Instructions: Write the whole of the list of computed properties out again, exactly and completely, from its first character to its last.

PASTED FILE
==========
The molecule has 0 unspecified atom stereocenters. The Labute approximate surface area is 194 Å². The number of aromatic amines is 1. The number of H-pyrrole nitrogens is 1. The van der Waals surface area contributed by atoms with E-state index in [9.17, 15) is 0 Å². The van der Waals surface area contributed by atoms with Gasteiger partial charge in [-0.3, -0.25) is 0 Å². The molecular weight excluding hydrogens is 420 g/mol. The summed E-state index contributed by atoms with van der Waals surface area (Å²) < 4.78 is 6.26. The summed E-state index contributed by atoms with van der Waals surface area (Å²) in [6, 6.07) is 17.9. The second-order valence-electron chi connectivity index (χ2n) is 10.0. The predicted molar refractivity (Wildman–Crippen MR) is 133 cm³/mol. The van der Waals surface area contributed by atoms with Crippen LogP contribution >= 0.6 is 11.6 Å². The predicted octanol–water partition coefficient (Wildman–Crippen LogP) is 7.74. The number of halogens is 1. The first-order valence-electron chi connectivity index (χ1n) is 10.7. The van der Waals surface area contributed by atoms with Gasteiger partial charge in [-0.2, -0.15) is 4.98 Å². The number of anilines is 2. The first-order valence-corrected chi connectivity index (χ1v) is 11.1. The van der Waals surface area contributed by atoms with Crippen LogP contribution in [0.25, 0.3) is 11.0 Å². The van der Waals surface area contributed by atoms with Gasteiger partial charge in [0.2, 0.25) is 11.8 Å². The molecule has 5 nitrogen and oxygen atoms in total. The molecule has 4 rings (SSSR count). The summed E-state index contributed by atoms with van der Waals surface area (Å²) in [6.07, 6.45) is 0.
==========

The molecule has 0 unspecified atom stereocenters. The Labute approximate surface area is 194 Å². The number of aromatic amines is 1. The number of H-pyrrole nitrogens is 1. The van der Waals surface area contributed by atoms with E-state index in [9.17, 15) is 0 Å². The van der Waals surface area contributed by atoms with Gasteiger partial charge in [-0.3, -0.25) is 0 Å². The molecular weight excluding hydrogens is 420 g/mol. The summed E-state index contributed by atoms with van der Waals surface area (Å²) < 4.78 is 6.26. The summed E-state index contributed by atoms with van der Waals surface area (Å²) in [6, 6.07) is 17.9. The second-order valence-electron chi connectivity index (χ2n) is 10.0. The predicted molar refractivity (Wildman–Crippen MR) is 133 cm³/mol. The van der Waals surface area contributed by atoms with Crippen LogP contribution >= 0.6 is 11.6 Å². The predicted octanol–water partition coefficient (Wildman–Crippen LogP) is 7.74. The number of halogens is 1. The first-order valence-electron chi connectivity index (χ1n) is 10.7. The van der Waals surface area contributed by atoms with Gasteiger partial charge in [-0.2, -0.15) is 4.98 Å². The number of anilines is 2. The first-order valence-corrected chi connectivity index (χ1v) is 11.1. The van der Waals surface area contributed by atoms with Crippen LogP contribution in [0.25, 0.3) is 11.0 Å². The van der Waals surface area contributed by atoms with Gasteiger partial charge in [0.2, 0.25) is 11.8 Å². The molecule has 5 nitrogen and oxygen atoms in total. The molecule has 4 rings (SSSR count). The summed E-state index contributed by atoms with van der Waals surface area (Å²) in [6.07, 6.45) is 0.